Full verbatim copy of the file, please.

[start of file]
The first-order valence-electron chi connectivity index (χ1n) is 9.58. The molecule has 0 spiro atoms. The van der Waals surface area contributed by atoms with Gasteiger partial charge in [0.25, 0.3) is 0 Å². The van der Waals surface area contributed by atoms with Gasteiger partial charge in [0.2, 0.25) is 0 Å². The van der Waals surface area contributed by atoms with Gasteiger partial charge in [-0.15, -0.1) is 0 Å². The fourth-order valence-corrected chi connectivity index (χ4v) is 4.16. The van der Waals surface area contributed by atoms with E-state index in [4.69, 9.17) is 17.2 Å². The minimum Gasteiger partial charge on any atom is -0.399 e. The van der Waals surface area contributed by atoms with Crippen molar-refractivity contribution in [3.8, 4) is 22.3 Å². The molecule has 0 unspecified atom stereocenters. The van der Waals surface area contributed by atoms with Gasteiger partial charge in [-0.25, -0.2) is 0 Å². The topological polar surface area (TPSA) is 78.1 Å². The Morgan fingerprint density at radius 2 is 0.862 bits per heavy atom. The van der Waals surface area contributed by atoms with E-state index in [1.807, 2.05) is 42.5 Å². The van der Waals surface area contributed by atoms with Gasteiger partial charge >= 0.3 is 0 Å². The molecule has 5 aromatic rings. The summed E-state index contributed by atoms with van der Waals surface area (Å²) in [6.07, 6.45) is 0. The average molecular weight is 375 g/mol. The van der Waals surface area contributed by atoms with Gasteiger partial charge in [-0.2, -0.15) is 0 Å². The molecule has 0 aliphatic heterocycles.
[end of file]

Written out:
The first-order valence-electron chi connectivity index (χ1n) is 9.58. The molecule has 0 spiro atoms. The van der Waals surface area contributed by atoms with Gasteiger partial charge in [0.25, 0.3) is 0 Å². The van der Waals surface area contributed by atoms with Gasteiger partial charge in [0.2, 0.25) is 0 Å². The van der Waals surface area contributed by atoms with Gasteiger partial charge in [-0.15, -0.1) is 0 Å². The fourth-order valence-corrected chi connectivity index (χ4v) is 4.16. The van der Waals surface area contributed by atoms with E-state index in [4.69, 9.17) is 17.2 Å². The minimum Gasteiger partial charge on any atom is -0.399 e. The van der Waals surface area contributed by atoms with Crippen molar-refractivity contribution in [3.8, 4) is 22.3 Å². The molecule has 0 unspecified atom stereocenters. The van der Waals surface area contributed by atoms with Gasteiger partial charge in [-0.25, -0.2) is 0 Å². The topological polar surface area (TPSA) is 78.1 Å². The Morgan fingerprint density at radius 2 is 0.862 bits per heavy atom. The van der Waals surface area contributed by atoms with E-state index in [1.807, 2.05) is 42.5 Å². The van der Waals surface area contributed by atoms with Gasteiger partial charge >= 0.3 is 0 Å². The molecule has 5 aromatic rings. The summed E-state index contributed by atoms with van der Waals surface area (Å²) in [6.07, 6.45) is 0. The average molecular weight is 375 g/mol. The van der Waals surface area contributed by atoms with Gasteiger partial charge in [-0.2, -0.15) is 0 Å². The molecule has 0 aliphatic heterocycles.